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Handling SQL Server transactions in nested stored procedures using Savepoints


By:   |   Last Updated: 2018-06-27   |   Comments   |   Related Tips: More > Transactions

Problem

It is essential to manage a transaction inside nested SQL Server stored procedures to avoid the error “Transaction count after EXECUTE indicates a mismatching number of BEGIN and COMMIT statements. Previous count = 1, current count = 0.”

We have already discussed this theme in the tip “Handling Transactions in Nested SQL Server Stored Procedures” where two solutions are provided to this problem. Also, in the tip “Understanding SQL Server Transaction Savepoints”, we explained savepoints and their features. Therefore, in this tip, we are going to use savepoints to provide a third solution to the problem of mismatching the number of Transaction Control Language (TCL) commands in nested stored procedures.

Solution

Before starting to read the third solution in this article, it is strongly recommended that one read these two tips:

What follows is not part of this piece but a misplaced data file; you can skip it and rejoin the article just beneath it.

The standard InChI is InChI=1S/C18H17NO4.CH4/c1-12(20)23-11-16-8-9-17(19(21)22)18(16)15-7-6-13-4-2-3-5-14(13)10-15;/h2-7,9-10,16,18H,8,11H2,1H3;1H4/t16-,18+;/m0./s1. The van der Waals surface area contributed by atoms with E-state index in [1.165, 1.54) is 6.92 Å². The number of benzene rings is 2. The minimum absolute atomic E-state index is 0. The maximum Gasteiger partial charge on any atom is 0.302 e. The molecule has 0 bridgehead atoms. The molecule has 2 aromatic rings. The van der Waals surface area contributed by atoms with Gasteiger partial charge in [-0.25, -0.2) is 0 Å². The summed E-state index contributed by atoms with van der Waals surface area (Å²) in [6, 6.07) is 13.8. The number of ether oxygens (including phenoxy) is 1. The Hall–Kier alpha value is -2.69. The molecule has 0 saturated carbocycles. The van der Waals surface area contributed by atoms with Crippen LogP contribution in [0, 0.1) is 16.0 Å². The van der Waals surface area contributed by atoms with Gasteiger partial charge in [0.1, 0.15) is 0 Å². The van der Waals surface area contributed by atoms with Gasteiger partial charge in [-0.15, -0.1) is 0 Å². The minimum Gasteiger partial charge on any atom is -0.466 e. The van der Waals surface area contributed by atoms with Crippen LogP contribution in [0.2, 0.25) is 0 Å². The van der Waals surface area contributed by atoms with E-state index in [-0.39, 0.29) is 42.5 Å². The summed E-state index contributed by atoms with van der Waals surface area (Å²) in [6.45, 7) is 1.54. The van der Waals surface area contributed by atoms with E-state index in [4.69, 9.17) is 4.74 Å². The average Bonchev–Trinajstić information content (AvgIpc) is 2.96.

In the tip “Handling Transactions in Nested SQL Server Stored Procedures", we described the cause of the problem of mismatching BEGIN and COMMIT statements. The idea is that the stored procedure must end with the same number of open transactions as it is entered. Hence, if there is an open transaction in the outer procedure and a ROLLBACK command is executed in the inner procedure, it causes the value of the @@TRANCOUNT variable to be set to 0. However, the value of the @@TRANCOUNT was greater than 0, when the inner procedure called.  This means that open transaction counts are mismatching in the beginning and in the end of the inner procedure, thus creating this error. Now let’s setup the test environment and outer and inner procedures and briefly illustrate the error, as it has already been illustrated in the “Handling Transactions in Nested SQL Server Stored Proceduresarticle.

The code below creates the TestDB database, inner and outer procedures:

USE master
GO
 
CREATE DATABASE TestDB
GO
 
USE TestDB
GO
 
CREATE TABLE TestTable
(
  ID INT NOT NULL,
  Value INT NOT NULL,
  PRIMARY KEY (ID)
)
GO
  
USE TestDB
GO
 
--Inner procedure
CREATE PROCEDURE uspUpdateData
   @pID INT,
   @pNewValue INT 
AS
BEGIN
 
   BEGIN TRY
 
      BEGIN TRANSACTION
 
         UPDATE TestTable
         SET [email protected]
         WHERE [email protected] AND Value < 100
 
      IF @@TRANCOUNT > 0